More pages in this section
Message from the Director of JCU GP training
It’s been a strong start to 2022 as we welcomed new doctors-in-training and began the training year anew, backed by the societal hope that the worst scenarios and restrictions of COVID-19 are behind us. Despite global events, we are part of a national community who rally behind family, friends and colleagues in communities affected by drought and flooding, and now join in international support for displaced people in an unjust conflict.
This year we remain focussed on the delivery of supportive and quality training and look to a collaborative transition to College-led training in 2023. James Cook University (JCU) continues its commitment to a ‘with, in and for’ approach to regional, rural, remote and indigenous communities across Queensland.
Our delivery of end-to-end training of medical students through to general practitioner registrars is building a fit-for-purpose workforce. This unique approach to training enables registrars to acquire knowledge, skills, competencies, self-efficacy, and values in rural generalist medicine and become effective global citizens serving the needs of our underserved communities.
Across our vast training region in Queensland, we have 144 new registrars who have commenced clinical placements in hospital training terms, community General Practice, Aboriginal Medical Services, or training to develop further specialised skills.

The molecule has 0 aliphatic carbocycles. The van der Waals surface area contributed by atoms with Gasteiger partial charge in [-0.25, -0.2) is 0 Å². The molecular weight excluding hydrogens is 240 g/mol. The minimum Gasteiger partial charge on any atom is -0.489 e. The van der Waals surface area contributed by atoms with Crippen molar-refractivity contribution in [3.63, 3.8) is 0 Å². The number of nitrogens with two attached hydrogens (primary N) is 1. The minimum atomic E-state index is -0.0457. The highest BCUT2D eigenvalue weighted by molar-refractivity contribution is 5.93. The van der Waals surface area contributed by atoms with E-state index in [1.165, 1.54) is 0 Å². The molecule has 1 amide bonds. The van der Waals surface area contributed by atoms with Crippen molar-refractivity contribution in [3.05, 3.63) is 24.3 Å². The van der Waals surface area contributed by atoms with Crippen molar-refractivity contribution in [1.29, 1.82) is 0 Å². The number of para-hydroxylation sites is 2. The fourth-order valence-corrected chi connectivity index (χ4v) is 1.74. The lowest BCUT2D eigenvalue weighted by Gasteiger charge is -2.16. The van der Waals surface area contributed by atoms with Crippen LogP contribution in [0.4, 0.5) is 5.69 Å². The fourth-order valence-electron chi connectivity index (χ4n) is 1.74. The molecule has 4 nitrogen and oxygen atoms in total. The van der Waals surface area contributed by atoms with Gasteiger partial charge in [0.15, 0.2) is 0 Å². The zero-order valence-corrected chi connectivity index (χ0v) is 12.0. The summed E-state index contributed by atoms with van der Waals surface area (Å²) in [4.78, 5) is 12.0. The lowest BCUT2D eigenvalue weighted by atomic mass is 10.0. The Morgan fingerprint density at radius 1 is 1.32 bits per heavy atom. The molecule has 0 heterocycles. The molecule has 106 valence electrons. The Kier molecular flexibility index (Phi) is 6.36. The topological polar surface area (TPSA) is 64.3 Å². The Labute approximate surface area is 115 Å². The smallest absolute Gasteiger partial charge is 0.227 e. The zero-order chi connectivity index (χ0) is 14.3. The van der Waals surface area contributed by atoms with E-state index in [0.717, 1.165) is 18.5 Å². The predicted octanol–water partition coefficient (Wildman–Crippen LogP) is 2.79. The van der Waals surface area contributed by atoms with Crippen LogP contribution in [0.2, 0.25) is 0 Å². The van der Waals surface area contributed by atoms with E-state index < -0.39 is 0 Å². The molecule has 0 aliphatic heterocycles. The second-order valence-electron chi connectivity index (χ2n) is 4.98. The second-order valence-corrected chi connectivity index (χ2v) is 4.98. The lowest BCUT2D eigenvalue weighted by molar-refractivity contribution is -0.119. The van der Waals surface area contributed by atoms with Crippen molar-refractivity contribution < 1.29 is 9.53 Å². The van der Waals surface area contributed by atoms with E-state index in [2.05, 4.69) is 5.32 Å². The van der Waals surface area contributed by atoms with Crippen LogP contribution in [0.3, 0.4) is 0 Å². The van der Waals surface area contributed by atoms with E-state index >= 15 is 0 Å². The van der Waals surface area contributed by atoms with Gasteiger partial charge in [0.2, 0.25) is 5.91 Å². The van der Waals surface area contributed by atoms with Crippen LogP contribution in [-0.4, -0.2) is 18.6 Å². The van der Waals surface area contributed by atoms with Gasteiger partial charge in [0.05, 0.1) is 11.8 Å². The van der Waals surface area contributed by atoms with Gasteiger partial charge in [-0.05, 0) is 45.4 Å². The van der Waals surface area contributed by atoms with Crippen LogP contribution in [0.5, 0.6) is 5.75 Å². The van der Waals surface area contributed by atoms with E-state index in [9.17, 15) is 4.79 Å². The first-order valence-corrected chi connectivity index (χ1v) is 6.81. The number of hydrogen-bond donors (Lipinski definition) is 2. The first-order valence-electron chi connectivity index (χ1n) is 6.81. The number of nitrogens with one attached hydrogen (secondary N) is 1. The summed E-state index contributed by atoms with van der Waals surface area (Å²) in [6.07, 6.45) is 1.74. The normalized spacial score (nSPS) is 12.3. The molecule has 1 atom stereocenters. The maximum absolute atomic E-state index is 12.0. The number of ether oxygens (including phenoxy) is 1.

Through determining suitable clinical placements, early career training advice, introductory workshops, small group learning, and orientation, registrars are supported into General and Rural Practice.
In 2022, we continue to value our strong collaborative working relationships, with 362 accredited training posts where 530 registrars currently train under the high-quality supervision, oversight and tutelage of experienced and expert clinical supervisors, medical educators and 11 regionally distributed training node teams.
With easing of COVID restrictions, we are ever mindful of public health measures, yet determined to deliver high quality training and support community of learning practices. COVID-19 will leave some lasting impacts, some positive like tele-ECT visits, less emphasis on close contact exclusion, and unlikely to limit opportunities or progress through training, education, or clinical work.
Can I encourage you, be kind on yourself and look out for each other, get involved in your local communities, form communities of practice, study groups, or peer learning. JCU will assist you to optimise your training, yet often the greatest personal and professional fulfillment comes from the extracurricular involvements in your community. Be inspired by those around you, and follow our Facebook page to be inspired by the stories of your colleagues (and share your story with our team at email@example.com).
Each training officer, team leader, medical educator, supervisor and manager in the GP training team at JCU are here for you so that you can ‘Be There. For Them.’ This is the new slogan for the 2023 AGPT campaign, so if you know anyone interested in training as a GP in our region share this message and our resources.
2022 is shaping up to be a promising year, and we look forward to sharing it with you.
At JCU, we continue to be supportive of the Commonwealth Government rural health imperatives, and the vital importance of developing a pipeline and a sustainable clinical workforce in comprehensive primary health care, general practice and rural generalism.
This forms the basis for a promising future in college-led training beyond 2023.
Lawrie McArthur, Director